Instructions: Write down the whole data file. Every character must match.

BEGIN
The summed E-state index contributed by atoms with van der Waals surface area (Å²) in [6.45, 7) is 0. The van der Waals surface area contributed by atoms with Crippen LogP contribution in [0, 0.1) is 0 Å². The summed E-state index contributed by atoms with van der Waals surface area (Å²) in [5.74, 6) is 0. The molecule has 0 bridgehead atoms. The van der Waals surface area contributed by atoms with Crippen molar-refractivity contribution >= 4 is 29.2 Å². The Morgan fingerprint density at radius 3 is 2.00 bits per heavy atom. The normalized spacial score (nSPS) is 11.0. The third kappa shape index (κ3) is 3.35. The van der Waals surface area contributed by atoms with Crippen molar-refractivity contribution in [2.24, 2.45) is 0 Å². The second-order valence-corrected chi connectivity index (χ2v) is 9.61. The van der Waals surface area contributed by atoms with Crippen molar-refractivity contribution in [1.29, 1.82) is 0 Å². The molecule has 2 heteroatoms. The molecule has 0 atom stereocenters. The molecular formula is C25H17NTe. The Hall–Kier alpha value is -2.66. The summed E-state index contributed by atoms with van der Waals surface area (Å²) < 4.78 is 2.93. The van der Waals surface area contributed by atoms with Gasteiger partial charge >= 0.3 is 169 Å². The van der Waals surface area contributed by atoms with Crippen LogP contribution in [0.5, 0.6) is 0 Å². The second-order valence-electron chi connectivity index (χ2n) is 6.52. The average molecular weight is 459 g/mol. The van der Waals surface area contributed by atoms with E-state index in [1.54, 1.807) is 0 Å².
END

The summed E-state index contributed by atoms with van der Waals surface area (Å²) in [6.45, 7) is 0. The van der Waals surface area contributed by atoms with Crippen LogP contribution in [0, 0.1) is 0 Å². The summed E-state index contributed by atoms with van der Waals surface area (Å²) in [5.74, 6) is 0. The molecule has 0 bridgehead atoms. The van der Waals surface area contributed by atoms with Crippen molar-refractivity contribution >= 4 is 29.2 Å². The Morgan fingerprint density at radius 3 is 2.00 bits per heavy atom. The normalized spacial score (nSPS) is 11.0. The third kappa shape index (κ3) is 3.35. The van der Waals surface area contributed by atoms with Crippen molar-refractivity contribution in [2.24, 2.45) is 0 Å². The second-order valence-corrected chi connectivity index (χ2v) is 9.61. The van der Waals surface area contributed by atoms with Crippen molar-refractivity contribution in [1.29, 1.82) is 0 Å². The molecule has 2 heteroatoms. The molecule has 0 atom stereocenters. The molecular formula is C25H17NTe. The Hall–Kier alpha value is -2.66. The summed E-state index contributed by atoms with van der Waals surface area (Å²) < 4.78 is 2.93. The van der Waals surface area contributed by atoms with Gasteiger partial charge >= 0.3 is 169 Å². The van der Waals surface area contributed by atoms with Crippen LogP contribution in [0.5, 0.6) is 0 Å². The second-order valence-electron chi connectivity index (χ2n) is 6.52. The average molecular weight is 459 g/mol. The van der Waals surface area contributed by atoms with E-state index in [1.54, 1.807) is 0 Å².